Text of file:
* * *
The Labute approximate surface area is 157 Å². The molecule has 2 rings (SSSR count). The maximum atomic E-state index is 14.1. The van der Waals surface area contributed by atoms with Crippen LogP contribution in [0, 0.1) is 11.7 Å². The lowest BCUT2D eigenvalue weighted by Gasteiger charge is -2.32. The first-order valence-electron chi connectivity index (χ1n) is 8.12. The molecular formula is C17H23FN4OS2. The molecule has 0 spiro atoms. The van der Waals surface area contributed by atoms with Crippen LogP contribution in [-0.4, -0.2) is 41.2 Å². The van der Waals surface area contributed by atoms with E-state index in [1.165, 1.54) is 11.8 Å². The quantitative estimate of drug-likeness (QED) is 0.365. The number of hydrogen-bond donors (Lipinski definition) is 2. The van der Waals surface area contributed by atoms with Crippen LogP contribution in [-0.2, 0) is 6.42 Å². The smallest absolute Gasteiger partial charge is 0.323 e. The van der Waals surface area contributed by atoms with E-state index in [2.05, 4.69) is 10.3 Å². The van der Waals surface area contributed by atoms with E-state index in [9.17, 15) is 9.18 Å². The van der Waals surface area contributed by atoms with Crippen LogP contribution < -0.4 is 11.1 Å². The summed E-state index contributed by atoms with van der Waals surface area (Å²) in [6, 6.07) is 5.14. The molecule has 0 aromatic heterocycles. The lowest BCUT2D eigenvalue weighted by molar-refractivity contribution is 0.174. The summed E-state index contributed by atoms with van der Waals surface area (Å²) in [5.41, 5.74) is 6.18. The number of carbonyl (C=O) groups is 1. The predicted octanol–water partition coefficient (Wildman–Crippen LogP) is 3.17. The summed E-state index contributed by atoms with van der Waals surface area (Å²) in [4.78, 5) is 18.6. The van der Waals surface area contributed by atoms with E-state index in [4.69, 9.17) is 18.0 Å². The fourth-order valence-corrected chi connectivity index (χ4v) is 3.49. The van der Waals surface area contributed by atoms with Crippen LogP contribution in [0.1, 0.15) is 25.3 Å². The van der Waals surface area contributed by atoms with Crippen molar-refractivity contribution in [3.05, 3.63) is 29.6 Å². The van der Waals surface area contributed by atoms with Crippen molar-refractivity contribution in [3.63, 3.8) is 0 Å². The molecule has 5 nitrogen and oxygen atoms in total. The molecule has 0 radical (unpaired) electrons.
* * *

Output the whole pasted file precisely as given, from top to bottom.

The Labute approximate surface area is 157 Å². The molecule has 2 rings (SSSR count). The maximum atomic E-state index is 14.1. The van der Waals surface area contributed by atoms with Crippen LogP contribution in [0, 0.1) is 11.7 Å². The lowest BCUT2D eigenvalue weighted by Gasteiger charge is -2.32. The first-order valence-electron chi connectivity index (χ1n) is 8.12. The molecular formula is C17H23FN4OS2. The molecule has 0 spiro atoms. The van der Waals surface area contributed by atoms with Crippen LogP contribution in [-0.4, -0.2) is 41.2 Å². The van der Waals surface area contributed by atoms with E-state index in [1.165, 1.54) is 11.8 Å². The quantitative estimate of drug-likeness (QED) is 0.365. The number of hydrogen-bond donors (Lipinski definition) is 2. The van der Waals surface area contributed by atoms with Crippen LogP contribution in [-0.2, 0) is 6.42 Å². The smallest absolute Gasteiger partial charge is 0.323 e. The van der Waals surface area contributed by atoms with E-state index in [2.05, 4.69) is 10.3 Å². The van der Waals surface area contributed by atoms with E-state index in [9.17, 15) is 9.18 Å². The van der Waals surface area contributed by atoms with Crippen LogP contribution < -0.4 is 11.1 Å². The summed E-state index contributed by atoms with van der Waals surface area (Å²) in [6, 6.07) is 5.14. The molecule has 0 aromatic heterocycles. The lowest BCUT2D eigenvalue weighted by molar-refractivity contribution is 0.174. The summed E-state index contributed by atoms with van der Waals surface area (Å²) in [5.41, 5.74) is 6.18. The number of carbonyl (C=O) groups is 1. The predicted octanol–water partition coefficient (Wildman–Crippen LogP) is 3.17. The summed E-state index contributed by atoms with van der Waals surface area (Å²) in [4.78, 5) is 18.6. The van der Waals surface area contributed by atoms with E-state index in [4.69, 9.17) is 18.0 Å². The fourth-order valence-corrected chi connectivity index (χ4v) is 3.49. The van der Waals surface area contributed by atoms with Crippen LogP contribution in [0.1, 0.15) is 25.3 Å². The van der Waals surface area contributed by atoms with Crippen molar-refractivity contribution in [3.05, 3.63) is 29.6 Å². The van der Waals surface area contributed by atoms with Crippen molar-refractivity contribution in [3.63, 3.8) is 0 Å². The molecule has 5 nitrogen and oxygen atoms in total. The molecule has 0 radical (unpaired) electrons.